As supporting the region’s LGBTQ+ community became more fully integrated into the work of the Foundation, the board and staff itself grew and evolved. “We were required to participate in national meetings for the grant, and I traveled to one of them with a board member. This person confessed to me, 'I wasn’t raised with this,' and we had long and enriching conversations about what it means to step outside our comfort zones and recognize the needs of others in our communities — people who’ve had very different experiences.”
“The LGBTQ+ community’s challenges are basic human rights — to marry, have families, have access to healthcare, work and live good and fulfilling lives without discrimination,” says Bremner.
As the new fund gained momentum, its endowment grew. Foundation leadership, board members, and volunteer members of the committee helped grow the fund’s assets as did a series of generous legacy gifts. Today, the Fund has an endowment of more than $1M and offers more than $100,000 per year in grants.
In 2012, the LGCFP Fund also changed its name to the Envision Fund, reflecting a broadening understanding of our community and its evolving needs. That same year, the fund established aMarriage Equality Task Force, a time-limited effort to raise funds from local donors to support the efforts of Why Marriage Matters New Mexico.
Today, SFCF collaborates with members of the Envision advisory committee and sister community foundation across New Mexico. Through Envision, we fund nonprofit organizations that align with four main priorities:
- Creating an HIV-free generation in New Mexico
- Combating against LGBTQ+ people in all forms (employment, housing, access to health services, etc.)
- Supporting school-based programs that create a safe environment for all students, including LGBTQ+ students
- Promoting holistic reproductive health and gender-affirming healthcare by ensuring access to comprehensive sexuality education, voluntary contraception, abortion care, and other reproductive/sexual health services
Marsie Silvestro, the Envision Fund's current advisory committee chair is proud of the agility of the fund to meet new and arising needs. She says, “Over the years, the fund has supported organizations serving youth considering suicide, community clinics that provide health services to all members of our community, school curriculums that are inclusive and offer safety to students, rural communities establish safe meeting spaces for gatherings, and support diverse populations seeking to overcome cultural norms, through arts, visibility, and educational programs."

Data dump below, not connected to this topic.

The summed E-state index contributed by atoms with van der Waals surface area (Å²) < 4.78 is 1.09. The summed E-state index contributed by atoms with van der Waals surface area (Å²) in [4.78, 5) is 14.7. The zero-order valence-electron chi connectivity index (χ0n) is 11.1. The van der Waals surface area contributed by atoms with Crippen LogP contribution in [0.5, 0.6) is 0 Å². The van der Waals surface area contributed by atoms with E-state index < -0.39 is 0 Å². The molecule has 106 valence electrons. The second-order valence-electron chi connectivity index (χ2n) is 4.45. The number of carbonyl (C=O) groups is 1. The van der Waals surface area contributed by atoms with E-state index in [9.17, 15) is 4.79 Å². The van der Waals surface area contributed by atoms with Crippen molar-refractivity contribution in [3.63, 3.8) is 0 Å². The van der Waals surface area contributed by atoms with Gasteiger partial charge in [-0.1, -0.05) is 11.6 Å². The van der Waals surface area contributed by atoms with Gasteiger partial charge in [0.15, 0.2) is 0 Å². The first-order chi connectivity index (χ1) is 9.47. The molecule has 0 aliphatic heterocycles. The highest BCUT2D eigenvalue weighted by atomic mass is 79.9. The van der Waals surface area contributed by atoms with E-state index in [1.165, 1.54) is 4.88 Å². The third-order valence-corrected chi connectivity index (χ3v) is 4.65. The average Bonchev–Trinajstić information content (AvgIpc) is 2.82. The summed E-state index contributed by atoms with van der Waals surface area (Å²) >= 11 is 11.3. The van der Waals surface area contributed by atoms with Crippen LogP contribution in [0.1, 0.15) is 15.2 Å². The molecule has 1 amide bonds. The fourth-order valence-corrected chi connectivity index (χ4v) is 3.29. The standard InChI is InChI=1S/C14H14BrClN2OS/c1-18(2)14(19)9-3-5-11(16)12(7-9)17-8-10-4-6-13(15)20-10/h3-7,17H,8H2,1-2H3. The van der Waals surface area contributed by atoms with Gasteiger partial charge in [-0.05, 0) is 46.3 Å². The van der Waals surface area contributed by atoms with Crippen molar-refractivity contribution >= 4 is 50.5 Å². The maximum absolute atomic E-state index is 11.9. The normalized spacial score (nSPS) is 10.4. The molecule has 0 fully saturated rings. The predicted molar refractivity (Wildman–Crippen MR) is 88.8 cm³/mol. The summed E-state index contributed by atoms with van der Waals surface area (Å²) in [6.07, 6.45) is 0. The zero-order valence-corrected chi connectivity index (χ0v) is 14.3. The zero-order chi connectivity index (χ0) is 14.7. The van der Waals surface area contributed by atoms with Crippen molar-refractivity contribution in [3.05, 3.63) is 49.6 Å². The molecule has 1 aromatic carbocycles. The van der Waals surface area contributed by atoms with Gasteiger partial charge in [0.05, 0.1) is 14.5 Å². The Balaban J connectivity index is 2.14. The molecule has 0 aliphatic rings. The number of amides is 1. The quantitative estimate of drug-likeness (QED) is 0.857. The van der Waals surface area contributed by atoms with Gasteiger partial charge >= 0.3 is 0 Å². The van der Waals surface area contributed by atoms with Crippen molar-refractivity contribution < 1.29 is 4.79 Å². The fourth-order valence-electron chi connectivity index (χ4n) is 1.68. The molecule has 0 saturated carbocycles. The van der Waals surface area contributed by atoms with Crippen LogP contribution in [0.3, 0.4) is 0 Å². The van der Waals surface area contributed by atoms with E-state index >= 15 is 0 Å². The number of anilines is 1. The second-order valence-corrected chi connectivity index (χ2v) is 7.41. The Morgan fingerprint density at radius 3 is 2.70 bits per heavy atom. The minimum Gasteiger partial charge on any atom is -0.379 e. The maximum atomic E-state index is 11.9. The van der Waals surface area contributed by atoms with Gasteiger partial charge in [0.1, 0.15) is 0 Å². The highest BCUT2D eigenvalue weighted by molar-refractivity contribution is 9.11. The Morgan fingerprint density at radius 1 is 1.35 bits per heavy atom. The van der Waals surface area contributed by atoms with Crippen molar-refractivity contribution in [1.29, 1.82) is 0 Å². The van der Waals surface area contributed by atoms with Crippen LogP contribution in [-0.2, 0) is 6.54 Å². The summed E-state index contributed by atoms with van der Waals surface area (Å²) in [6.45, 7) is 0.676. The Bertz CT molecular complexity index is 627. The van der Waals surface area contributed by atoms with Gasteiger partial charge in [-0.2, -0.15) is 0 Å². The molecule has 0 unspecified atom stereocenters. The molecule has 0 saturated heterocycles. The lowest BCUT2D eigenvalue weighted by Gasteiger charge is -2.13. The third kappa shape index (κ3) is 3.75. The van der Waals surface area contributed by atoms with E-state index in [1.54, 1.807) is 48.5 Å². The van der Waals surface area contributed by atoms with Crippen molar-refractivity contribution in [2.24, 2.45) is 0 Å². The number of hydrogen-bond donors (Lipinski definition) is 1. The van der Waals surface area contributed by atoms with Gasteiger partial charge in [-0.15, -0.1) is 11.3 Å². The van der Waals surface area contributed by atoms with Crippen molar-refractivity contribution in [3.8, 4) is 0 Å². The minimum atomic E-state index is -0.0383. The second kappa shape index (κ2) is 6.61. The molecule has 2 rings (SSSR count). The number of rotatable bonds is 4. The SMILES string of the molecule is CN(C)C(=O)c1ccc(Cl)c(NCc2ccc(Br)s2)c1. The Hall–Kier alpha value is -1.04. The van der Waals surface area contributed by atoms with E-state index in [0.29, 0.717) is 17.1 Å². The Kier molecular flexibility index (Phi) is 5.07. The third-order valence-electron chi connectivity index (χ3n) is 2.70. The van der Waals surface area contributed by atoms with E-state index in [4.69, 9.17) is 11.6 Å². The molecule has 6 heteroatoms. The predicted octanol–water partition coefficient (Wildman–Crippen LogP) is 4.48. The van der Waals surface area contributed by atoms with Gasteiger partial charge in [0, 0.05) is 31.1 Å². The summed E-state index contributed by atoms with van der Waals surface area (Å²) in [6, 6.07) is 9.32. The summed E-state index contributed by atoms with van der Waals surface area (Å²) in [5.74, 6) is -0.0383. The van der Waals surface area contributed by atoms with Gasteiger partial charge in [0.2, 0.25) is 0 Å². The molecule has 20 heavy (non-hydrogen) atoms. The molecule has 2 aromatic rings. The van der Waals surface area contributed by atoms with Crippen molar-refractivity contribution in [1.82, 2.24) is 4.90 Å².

In 2022, grantees included Casa Q, H2 Academic Solutions Scholarship Fund, Heart Gallery of New Mexico Foundation, IndigenousWays, Justice Access Support and Solutions for Health, Mountain Center, New Mexico Gay Men's Chorus, New Mexico Legal Aid, Santa Fe Dreamers, Santa Fe Public Schools Office of Student Wellness, Sky Center/New Mexico Suicide Intervention Project, TransgenderResource Center New Mexico, Tri-M Millennial Music Makers Productions, UNM Truman Health Services, Way Out West Film Fest, and Valencia Shelter Service.
As with SFCF’s other funds, Envision seeks to operate nimbly and respond to community needs as they arise. “Today, trans youth are facing many of the same issues that lesbian and gay youth faced 30 years ago — and we want to be there for them too,” says Christopher Goett, President and CEO of SFCF.
To this end, Envision conducts outreach, education, and advocacy efforts — including through SFCF’s Learning Hub — to help other local organizations learn about the LGBTQ+ community’s needs and opportunities to serve more effectively. In recent years, the Fund has also partnered with the Pride Alliance for an annual community-building event at the Governor’s Mansion.
“Our mission remains the same: to serve everyone in our communities,” says Goett. “Of course, doing that well means staying awake, alert, and tuned-in to new changes and challenges. Thankfully, we have a great team at Envision and a wide network of caring, committed supporters and leaders.”